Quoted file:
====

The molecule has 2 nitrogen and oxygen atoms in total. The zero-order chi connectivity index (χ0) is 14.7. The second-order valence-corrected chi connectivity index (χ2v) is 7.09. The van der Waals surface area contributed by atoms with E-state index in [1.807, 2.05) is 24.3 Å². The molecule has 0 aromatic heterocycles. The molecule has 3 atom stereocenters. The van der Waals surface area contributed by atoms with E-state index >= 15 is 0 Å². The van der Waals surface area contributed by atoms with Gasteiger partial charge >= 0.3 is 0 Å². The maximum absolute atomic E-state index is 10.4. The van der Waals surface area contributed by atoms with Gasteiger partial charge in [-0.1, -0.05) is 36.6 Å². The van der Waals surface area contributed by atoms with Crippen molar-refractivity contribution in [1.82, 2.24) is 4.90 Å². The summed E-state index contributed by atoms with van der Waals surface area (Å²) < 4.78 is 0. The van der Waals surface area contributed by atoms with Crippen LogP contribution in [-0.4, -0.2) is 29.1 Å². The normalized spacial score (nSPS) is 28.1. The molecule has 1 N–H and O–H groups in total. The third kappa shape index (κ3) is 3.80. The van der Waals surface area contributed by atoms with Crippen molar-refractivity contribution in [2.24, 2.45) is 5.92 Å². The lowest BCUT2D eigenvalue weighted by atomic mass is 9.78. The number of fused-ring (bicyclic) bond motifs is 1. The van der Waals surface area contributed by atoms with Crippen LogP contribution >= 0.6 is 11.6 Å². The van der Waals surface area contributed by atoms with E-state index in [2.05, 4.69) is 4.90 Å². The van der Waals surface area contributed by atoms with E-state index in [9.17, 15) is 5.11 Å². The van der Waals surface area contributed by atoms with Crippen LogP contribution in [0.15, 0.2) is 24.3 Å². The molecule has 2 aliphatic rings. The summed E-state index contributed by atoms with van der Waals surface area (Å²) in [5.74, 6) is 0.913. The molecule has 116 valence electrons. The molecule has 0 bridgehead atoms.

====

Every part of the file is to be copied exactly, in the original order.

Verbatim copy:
The molecule has 2 nitrogen and oxygen atoms in total. The zero-order chi connectivity index (χ0) is 14.7. The second-order valence-corrected chi connectivity index (χ2v) is 7.09. The van der Waals surface area contributed by atoms with E-state index in [1.807, 2.05) is 24.3 Å². The molecule has 0 aromatic heterocycles. The molecule has 3 atom stereocenters. The van der Waals surface area contributed by atoms with E-state index >= 15 is 0 Å². The van der Waals surface area contributed by atoms with Gasteiger partial charge >= 0.3 is 0 Å². The maximum absolute atomic E-state index is 10.4. The van der Waals surface area contributed by atoms with Gasteiger partial charge in [-0.1, -0.05) is 36.6 Å². The van der Waals surface area contributed by atoms with Crippen molar-refractivity contribution in [1.82, 2.24) is 4.90 Å². The summed E-state index contributed by atoms with van der Waals surface area (Å²) < 4.78 is 0. The van der Waals surface area contributed by atoms with Crippen LogP contribution in [-0.4, -0.2) is 29.1 Å². The normalized spacial score (nSPS) is 28.1. The molecule has 1 N–H and O–H groups in total. The third kappa shape index (κ3) is 3.80. The van der Waals surface area contributed by atoms with Crippen molar-refractivity contribution in [2.24, 2.45) is 5.92 Å². The lowest BCUT2D eigenvalue weighted by atomic mass is 9.78. The number of fused-ring (bicyclic) bond motifs is 1. The van der Waals surface area contributed by atoms with Crippen LogP contribution >= 0.6 is 11.6 Å². The van der Waals surface area contributed by atoms with E-state index in [2.05, 4.69) is 4.90 Å². The van der Waals surface area contributed by atoms with E-state index in [9.17, 15) is 5.11 Å². The van der Waals surface area contributed by atoms with Crippen LogP contribution in [0.15, 0.2) is 24.3 Å². The molecule has 2 aliphatic rings. The summed E-state index contributed by atoms with van der Waals surface area (Å²) in [5.74, 6) is 0.913. The molecule has 116 valence electrons. The molecule has 0 bridgehead atoms.